Next is the salt. Spraying the tomatoes with salt after cutting is hugely important, he explains. “The earlier you put on the salt the better because it has two important functions. First, to make the drying process faster. Second, it will keep away insects.”

A day earlier we visited the sea salt pans of Margherita di Savoia, a short drive away. This is where Fiordelisi’s salt comes from, and it’s as famous for its salt as it is for its colony of pink flamingos.Causeways criss-cross huge pools where it takes the water four years to evaporate, leaving behind dried beds of pure white salt. “It’s the second biggest sea salt area in the world. There are more than 40km of pools,” remarks Antonio.
Back at the drying tables, we taste a few tomatoes that are in the process of being dried for four days. They are divine; piquant, sweet and rich. After less than a week drying in the sun the tomatoes go to Fiordelisi’s factory a few kilometres away where they go through a comprehensive process before being ready for delivery to customers around the world.

We make the short drive along winding tree-lined roads to the factory. Before we’re allowed on to the factory floor, we dress in unflattering-but-necessary protective clothing and hats. The first surprise is how few machines there are. This is a place where people are crucial to the finished product.

The raw, sun-dried tomatoes go through numerous stages to ensure they are free of foreign objects that could contaminate them. It’s very hands on, with workers discarding tomatoes that don’t have the right colour, shape or texture. The few machines there are have very specific jobs to do that couldn’t be done by hand, such as the sieve, X-ray and metal detector.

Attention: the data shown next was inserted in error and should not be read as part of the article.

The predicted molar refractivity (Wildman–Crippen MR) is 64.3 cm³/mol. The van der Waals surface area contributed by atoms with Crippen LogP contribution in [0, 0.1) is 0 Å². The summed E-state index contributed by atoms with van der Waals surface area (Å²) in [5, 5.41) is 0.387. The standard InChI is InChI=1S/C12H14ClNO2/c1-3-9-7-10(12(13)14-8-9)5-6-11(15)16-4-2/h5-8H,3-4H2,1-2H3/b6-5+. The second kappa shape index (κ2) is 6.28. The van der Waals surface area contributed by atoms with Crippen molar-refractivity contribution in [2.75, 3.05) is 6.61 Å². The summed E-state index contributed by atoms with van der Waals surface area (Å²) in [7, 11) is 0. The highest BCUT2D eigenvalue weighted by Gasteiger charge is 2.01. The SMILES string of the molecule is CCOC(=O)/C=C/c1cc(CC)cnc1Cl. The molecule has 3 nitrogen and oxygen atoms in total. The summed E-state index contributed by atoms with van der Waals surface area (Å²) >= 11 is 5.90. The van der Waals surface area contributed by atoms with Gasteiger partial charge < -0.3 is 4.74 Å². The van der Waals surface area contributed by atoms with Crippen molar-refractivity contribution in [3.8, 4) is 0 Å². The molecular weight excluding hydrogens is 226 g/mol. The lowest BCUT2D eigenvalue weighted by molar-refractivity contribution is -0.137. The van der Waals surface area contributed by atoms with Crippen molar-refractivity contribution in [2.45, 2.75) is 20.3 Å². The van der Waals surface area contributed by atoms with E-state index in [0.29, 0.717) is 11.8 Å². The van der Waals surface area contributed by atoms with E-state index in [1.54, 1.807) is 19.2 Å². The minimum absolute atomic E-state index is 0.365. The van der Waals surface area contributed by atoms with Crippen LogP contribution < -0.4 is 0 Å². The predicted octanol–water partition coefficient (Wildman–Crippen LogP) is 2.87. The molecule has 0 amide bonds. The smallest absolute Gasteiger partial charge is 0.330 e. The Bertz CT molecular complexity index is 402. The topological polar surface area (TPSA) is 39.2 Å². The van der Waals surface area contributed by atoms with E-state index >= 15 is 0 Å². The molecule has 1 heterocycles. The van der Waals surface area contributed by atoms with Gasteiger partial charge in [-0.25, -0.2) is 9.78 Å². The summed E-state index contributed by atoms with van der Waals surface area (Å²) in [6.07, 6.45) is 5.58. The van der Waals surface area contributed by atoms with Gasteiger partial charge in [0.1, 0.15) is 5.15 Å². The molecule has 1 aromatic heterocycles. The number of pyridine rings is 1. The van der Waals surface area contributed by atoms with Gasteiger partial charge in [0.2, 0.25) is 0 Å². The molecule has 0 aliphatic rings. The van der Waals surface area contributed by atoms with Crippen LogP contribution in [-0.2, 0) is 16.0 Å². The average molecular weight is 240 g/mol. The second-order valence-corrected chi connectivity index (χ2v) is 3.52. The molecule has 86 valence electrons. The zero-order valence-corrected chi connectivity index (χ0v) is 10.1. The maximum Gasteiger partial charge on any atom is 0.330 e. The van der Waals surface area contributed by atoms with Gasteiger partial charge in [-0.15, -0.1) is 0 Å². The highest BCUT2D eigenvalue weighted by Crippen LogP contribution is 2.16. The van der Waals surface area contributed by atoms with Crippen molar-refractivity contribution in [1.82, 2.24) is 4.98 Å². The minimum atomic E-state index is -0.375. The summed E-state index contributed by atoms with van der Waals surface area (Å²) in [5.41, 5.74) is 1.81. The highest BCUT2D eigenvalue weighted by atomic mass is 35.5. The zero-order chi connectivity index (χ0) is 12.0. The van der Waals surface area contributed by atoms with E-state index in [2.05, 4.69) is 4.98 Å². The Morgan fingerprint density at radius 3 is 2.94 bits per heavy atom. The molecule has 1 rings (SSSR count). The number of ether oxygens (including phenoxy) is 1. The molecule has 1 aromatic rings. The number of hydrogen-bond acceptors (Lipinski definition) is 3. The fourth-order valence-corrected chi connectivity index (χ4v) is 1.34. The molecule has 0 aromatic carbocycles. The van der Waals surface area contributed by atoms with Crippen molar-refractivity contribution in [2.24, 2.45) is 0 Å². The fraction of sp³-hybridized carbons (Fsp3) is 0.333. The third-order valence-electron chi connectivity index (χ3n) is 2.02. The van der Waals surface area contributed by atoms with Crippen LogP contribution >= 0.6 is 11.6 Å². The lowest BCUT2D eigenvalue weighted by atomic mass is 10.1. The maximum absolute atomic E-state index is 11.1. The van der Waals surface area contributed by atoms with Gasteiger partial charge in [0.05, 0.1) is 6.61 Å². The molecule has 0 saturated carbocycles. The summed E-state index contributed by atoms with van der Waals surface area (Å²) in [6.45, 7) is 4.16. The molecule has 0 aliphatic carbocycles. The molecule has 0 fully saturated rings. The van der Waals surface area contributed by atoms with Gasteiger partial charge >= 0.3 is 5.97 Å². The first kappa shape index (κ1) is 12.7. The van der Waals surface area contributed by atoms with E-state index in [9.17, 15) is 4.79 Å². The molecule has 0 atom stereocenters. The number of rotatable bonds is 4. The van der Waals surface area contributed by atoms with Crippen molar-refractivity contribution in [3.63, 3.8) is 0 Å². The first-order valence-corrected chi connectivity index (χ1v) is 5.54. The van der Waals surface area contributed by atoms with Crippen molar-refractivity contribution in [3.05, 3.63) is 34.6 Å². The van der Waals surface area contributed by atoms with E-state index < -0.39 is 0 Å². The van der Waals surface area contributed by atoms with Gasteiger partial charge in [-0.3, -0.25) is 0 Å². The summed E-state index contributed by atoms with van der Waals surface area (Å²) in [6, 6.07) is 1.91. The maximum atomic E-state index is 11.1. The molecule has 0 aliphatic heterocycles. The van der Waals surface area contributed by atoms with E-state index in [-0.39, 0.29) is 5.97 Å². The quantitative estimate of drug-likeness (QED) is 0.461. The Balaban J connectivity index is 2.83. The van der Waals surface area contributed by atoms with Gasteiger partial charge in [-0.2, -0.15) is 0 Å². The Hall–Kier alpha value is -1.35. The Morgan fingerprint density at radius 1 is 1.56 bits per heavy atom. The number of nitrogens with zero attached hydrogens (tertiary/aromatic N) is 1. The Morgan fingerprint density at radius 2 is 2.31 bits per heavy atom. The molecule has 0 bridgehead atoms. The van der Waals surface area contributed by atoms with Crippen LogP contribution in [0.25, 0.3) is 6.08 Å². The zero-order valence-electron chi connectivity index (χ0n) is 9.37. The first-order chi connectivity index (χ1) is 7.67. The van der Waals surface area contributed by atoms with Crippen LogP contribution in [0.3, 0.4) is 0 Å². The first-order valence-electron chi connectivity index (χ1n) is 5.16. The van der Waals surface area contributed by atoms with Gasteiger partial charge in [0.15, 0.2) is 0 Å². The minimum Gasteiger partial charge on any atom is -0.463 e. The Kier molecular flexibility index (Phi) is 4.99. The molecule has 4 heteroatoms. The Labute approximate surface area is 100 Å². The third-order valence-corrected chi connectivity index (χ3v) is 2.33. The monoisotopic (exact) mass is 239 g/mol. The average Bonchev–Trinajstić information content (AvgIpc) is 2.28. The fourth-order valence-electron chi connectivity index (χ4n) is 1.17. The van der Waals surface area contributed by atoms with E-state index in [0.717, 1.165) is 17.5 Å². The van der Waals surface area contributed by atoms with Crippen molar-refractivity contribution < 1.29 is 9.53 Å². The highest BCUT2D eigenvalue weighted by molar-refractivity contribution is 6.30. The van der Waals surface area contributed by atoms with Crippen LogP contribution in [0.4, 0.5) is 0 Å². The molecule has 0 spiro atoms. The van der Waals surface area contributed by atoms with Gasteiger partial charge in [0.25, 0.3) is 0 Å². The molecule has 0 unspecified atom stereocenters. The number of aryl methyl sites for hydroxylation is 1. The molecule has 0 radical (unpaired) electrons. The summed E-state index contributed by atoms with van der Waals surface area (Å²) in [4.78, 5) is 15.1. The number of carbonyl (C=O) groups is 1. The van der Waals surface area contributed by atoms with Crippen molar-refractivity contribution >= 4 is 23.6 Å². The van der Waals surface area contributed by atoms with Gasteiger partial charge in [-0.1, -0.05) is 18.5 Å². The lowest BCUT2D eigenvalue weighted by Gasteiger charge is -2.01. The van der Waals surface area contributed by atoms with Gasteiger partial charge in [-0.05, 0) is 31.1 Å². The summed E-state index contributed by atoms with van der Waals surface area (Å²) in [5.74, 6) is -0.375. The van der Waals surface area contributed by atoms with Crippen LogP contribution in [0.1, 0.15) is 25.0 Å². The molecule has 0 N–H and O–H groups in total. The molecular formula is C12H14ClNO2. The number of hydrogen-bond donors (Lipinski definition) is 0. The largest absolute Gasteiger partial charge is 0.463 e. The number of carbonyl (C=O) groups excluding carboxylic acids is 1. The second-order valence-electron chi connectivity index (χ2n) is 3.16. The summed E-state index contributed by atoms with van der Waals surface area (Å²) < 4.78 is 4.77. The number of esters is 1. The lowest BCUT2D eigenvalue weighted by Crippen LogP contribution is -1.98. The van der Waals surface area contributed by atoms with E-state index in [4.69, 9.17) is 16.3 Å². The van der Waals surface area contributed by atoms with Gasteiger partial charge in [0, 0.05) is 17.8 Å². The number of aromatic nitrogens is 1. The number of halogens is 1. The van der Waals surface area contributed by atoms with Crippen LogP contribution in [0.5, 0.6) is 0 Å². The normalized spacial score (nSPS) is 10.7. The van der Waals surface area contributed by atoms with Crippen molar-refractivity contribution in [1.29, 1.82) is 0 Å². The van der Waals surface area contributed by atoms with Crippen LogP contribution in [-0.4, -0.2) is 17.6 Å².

For some customers, the tomatoes are ready to be bagged, but as Marco explains, there’s a huge demand for the ready-to-eat market. So for this product the tomatoes are sent off to be rehydrated with water from the well (which is later reused to water the fields). They are then put in industrial ovens at a low temperature to dry off the excess water.

In the next room, the pungent smell of fresh garlic and herbs fills the air. It is here where the tomatoes are marinated in herbs and bottled in oil for an exclusive Bontà Italia recipe. We sneak one from the batch. Marco makes satisfying oohing and aahing noises. I think they’ve passed his taste test. “I could eat them all day,” he purrs. Now that they’re packed, they can last up to three years.

While we’re touring the factory, we stop by the cherry peppers that are being hand-piped with goats’ cheese. “These are from our Casalinga range,” beams Marco, as he passes me one to try. His enthusiasm is infectious. The cherry peppers are delicious. Marco visits the factory four times a year, which might seem excessive but he’s exacting in his standards. “We won’t rest until it’s right.”

After the factory tour, it’s time for a typically Italian lunch. Our hosts are preparing a Southern Italian feast of Orecchiette pasta, bruschetta with sun-dried peppers, Caprese salad and Stracciatella di bufala cheese with basil. They laugh, joke, sample the ingredients. This is clearly their favourite time of the day. The food is simple, unfussy, delicious. However, the undisputed star of the show for me is our antipasti of sundried tomatoes, made only a few metres away from where we’re sat.